Glycine acylation and trafficking of a new class of bacterial lipoprotein by a composite secretion system

  1. Christopher Icke
  2. Freya J Hodges
  3. Karthik Pullela
  4. Samantha A McKeand
  5. Jack Alfred Bryant
  6. Adam F Cunningham
  7. Jeff A Cole
  8. Ian R Henderson  Is a corresponding author
  1. University of Birmingham, United Kingdom
  2. University of Queensland, Australia

Abstract

Protein acylation is critical for many cellular functions across all domains of life. In bacteria, lipoproteins have important roles in virulence and are targets for the development of antimicrobials and vaccines. Bacterial lipoproteins are secreted from the cytosol via the Sec pathway and acylated on an N-terminal cysteine residue through the action of three enzymes. In Gram-negative bacteria, the Lol pathway transports lipoproteins to the outer membrane. Here we demonstrate that the Aat secretion system is a composite system sharing similarity with elements of a type I secretion systems and the Lol pathway. During secretion, the AatD subunit acylates the substrate CexE on a highly conserved N-terminal glycine residue. Mutations disrupting glycine acylation interfere with membrane incorporation and trafficking. Our data reveal CexE as the first member of a new class of glycine-acylated lipoprotein, while Aat represents a new secretion system that displays the substrate lipoprotein on the cell surface.

Data availability

All data generated or analysed during this study are included in the manuscript and supporting files

Article and author information

Author details

  1. Christopher Icke

    Institute of Microbiology and Infection, University of Birmingham, Birmingham, United Kingdom
    Competing interests
    The authors declare that no competing interests exist.
    ORCID icon "This ORCID iD identifies the author of this article:" 0000-0002-7815-8591
  2. Freya J Hodges

    Institute for Molecular Bioscience, University of Queensland, Brisbane, Australia
    Competing interests
    The authors declare that no competing interests exist.
  3. Karthik Pullela

    Institute for Molecular Bioscience, University of Queensland, Brisbane, Australia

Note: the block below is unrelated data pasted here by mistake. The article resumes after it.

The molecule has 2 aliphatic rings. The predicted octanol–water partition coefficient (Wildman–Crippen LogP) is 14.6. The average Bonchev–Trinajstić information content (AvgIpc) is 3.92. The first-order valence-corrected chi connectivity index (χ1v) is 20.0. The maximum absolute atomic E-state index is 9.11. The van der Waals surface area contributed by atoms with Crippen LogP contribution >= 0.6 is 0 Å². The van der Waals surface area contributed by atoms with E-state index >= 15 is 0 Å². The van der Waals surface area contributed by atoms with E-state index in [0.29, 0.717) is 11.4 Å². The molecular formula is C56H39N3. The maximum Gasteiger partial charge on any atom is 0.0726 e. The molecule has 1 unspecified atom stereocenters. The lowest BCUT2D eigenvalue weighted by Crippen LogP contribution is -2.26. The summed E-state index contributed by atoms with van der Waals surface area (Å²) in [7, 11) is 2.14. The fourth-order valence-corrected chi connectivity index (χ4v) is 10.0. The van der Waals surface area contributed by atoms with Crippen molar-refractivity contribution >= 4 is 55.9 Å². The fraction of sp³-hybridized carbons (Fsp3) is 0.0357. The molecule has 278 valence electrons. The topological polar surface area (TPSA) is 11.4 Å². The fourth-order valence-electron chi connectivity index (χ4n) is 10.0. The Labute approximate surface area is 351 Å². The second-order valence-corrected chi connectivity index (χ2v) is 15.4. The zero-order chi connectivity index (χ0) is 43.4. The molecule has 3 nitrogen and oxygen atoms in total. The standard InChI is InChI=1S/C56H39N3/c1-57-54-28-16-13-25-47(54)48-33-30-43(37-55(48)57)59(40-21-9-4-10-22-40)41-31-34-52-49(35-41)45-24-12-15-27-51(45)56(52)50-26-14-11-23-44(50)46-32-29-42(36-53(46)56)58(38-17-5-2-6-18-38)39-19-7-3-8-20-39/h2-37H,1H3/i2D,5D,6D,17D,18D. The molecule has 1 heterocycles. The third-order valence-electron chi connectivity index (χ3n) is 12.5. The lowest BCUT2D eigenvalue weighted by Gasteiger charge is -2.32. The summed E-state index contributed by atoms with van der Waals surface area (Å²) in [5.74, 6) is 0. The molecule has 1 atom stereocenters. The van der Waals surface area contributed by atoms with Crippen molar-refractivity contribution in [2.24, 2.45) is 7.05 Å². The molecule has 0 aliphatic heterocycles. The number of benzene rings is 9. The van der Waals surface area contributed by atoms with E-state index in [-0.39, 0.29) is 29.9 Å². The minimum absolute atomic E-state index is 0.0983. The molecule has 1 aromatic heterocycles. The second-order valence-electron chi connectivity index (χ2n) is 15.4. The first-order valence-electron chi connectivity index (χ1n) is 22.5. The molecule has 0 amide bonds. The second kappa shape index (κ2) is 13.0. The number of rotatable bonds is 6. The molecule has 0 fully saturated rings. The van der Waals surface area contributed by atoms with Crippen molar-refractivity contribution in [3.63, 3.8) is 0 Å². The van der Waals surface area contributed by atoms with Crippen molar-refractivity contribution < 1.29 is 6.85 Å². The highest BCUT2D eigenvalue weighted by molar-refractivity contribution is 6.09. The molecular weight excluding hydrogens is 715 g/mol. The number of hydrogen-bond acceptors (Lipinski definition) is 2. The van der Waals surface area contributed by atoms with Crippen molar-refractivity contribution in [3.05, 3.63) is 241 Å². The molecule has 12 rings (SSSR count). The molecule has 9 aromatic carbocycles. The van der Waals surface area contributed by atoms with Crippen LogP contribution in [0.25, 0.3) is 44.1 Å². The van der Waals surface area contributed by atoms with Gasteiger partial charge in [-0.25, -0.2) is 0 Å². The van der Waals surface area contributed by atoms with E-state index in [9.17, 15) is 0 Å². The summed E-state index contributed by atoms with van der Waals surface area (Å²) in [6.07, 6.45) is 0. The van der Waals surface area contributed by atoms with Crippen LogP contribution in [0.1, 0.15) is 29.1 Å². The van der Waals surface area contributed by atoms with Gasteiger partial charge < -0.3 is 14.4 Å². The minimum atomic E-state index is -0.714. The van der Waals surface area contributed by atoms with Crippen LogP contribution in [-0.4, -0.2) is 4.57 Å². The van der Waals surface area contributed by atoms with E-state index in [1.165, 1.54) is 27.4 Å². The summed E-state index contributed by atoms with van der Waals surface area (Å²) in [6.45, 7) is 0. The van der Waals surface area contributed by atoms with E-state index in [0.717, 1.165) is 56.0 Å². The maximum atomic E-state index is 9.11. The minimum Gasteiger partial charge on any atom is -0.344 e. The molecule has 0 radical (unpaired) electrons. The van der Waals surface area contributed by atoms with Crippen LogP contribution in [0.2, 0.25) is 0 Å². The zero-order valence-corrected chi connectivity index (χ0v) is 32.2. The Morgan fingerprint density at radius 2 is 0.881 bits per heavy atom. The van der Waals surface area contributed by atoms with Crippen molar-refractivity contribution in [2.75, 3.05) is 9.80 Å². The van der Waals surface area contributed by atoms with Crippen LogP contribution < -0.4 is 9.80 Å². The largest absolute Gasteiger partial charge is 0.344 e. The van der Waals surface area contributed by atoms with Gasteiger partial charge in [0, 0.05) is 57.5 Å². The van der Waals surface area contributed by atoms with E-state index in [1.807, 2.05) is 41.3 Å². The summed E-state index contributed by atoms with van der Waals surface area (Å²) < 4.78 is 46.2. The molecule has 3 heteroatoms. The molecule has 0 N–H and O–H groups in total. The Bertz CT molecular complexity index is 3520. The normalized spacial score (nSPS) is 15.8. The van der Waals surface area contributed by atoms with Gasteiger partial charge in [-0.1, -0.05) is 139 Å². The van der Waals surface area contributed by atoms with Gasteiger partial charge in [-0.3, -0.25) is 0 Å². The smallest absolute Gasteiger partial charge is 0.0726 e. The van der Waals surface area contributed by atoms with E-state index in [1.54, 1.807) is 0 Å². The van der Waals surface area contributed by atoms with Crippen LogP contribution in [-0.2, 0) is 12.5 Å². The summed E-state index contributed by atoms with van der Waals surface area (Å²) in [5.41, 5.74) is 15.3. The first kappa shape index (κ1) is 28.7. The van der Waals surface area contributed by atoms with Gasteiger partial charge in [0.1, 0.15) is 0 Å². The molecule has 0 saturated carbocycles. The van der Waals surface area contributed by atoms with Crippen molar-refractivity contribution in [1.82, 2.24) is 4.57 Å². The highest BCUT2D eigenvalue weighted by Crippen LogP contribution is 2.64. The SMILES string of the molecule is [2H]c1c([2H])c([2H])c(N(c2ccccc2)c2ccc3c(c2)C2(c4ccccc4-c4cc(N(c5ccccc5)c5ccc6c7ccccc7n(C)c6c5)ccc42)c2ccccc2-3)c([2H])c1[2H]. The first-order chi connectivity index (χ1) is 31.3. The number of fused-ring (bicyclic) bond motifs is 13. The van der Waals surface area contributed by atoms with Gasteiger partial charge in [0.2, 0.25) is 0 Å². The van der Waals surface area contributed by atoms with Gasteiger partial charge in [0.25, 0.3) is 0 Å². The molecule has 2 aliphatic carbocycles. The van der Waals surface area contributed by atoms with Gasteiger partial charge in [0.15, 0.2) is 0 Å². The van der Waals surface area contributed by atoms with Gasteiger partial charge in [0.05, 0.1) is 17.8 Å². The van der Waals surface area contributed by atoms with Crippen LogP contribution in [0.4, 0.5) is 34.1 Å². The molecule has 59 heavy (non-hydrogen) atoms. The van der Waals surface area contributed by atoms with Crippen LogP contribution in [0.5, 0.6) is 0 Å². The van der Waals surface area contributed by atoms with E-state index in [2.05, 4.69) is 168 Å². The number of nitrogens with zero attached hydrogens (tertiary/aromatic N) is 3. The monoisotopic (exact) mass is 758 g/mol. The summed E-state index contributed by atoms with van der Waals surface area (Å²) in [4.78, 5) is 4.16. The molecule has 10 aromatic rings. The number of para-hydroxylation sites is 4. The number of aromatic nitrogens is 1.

Competing interests
    The authors declare that no competing interests exist.
  4. Samantha A McKeand

    Institute of Microbiology and Infection, University of Birmingham, Birmingham, United Kingdom
    Competing interests
    The authors declare that no competing interests exist.
  5. Jack Alfred Bryant

    Institute of Microbiology and Infection, University of Birmingham, Birmingham, United Kingdom
    Competing interests
    The authors declare that no competing interests exist.
    ORCID icon "This ORCID iD identifies the author of this article:" 0000-0002-7912-2144
  6. Adam F Cunningham

    Institute of Microbiology and Infection, Institute of Inflammation and Immunotherapy, University of Birmingham, Birmingham, United Kingdom
    Competing interests
    The authors declare that no competing interests exist.
  7. Jeff A Cole

    Institute of Microbiology and Infection, University of Birmingham, Birmingham, United Kingdom
    Competing interests
    The authors declare that no competing interests exist.
  8. Ian R Henderson

    Institute for Molecular Bioscience, University of Queensland, Brisbane, Australia
    For correspondence
    i.henderson@imb.uq.edu.au
    Competing interests
    The authors declare that no competing interests exist.
    ORCID icon "This ORCID iD identifies the author of this article:" 0000-0002-9954-4977

Funding

Biotechnology and Biological Sciences Research Council (DTP)

  • Adam F Cunningham
  • Ian R Henderson

The funders had no role in study design, data collection and interpretation, or the decision to submit the work for publication.

Reviewing Editor

  1. Petra Anne Levin, Washington University in St. Louis, United States

Publication history

  1. Received: October 6, 2020
  2. Accepted: February 23, 2021
  3. Accepted Manuscript published: February 24, 2021 (version 1)
  4. Version of Record published: March 8, 2021 (version 2)

Copyright

© 2021, Icke et al.

This article is distributed under the terms of the Creative Commons Attribution License permitting unrestricted use and redistribution provided that the original author and source are credited.

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  1. Christopher Icke
  2. Freya J Hodges
  3. Karthik Pullela
  4. Samantha A McKeand
  5. Jack Alfred Bryant
  6. Adam F Cunningham
  7. Jeff A Cole
  8. Ian R Henderson
(2021)
Glycine acylation and trafficking of a new class of bacterial lipoprotein by a composite secretion system
eLife 10:e63762.
https://doi.org/10.7554/eLife.63762
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